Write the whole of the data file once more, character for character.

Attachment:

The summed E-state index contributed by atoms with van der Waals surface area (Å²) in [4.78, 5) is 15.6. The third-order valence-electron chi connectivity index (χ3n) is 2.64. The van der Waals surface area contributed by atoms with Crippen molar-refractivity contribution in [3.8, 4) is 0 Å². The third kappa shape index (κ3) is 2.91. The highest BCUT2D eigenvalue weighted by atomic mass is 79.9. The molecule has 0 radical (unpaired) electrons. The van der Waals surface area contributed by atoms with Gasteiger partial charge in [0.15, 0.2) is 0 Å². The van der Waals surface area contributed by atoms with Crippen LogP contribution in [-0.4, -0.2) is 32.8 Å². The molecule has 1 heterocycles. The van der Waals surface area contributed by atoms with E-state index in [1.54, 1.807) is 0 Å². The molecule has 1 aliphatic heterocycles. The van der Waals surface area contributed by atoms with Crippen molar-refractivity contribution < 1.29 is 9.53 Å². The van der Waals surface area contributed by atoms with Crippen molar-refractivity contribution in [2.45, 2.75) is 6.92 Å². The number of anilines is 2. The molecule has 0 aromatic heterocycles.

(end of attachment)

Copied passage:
The summed E-state index contributed by atoms with van der Waals surface area (Å²) in [4.78, 5) is 15.6. The third-order valence-electron chi connectivity index (χ3n) is 2.64. The van der Waals surface area contributed by atoms with Crippen molar-refractivity contribution in [3.8, 4) is 0 Å². The third kappa shape index (κ3) is 2.91. The highest BCUT2D eigenvalue weighted by atomic mass is 79.9. The molecule has 0 radical (unpaired) electrons. The van der Waals surface area contributed by atoms with Gasteiger partial charge in [0.15, 0.2) is 0 Å². The van der Waals surface area contributed by atoms with Crippen LogP contribution in [-0.4, -0.2) is 32.8 Å². The molecule has 1 heterocycles. The van der Waals surface area contributed by atoms with E-state index in [1.54, 1.807) is 0 Å². The molecule has 1 aliphatic heterocycles. The van der Waals surface area contributed by atoms with Crippen molar-refractivity contribution < 1.29 is 9.53 Å². The van der Waals surface area contributed by atoms with Crippen molar-refractivity contribution in [2.45, 2.75) is 6.92 Å². The number of anilines is 2. The molecule has 0 aromatic heterocycles.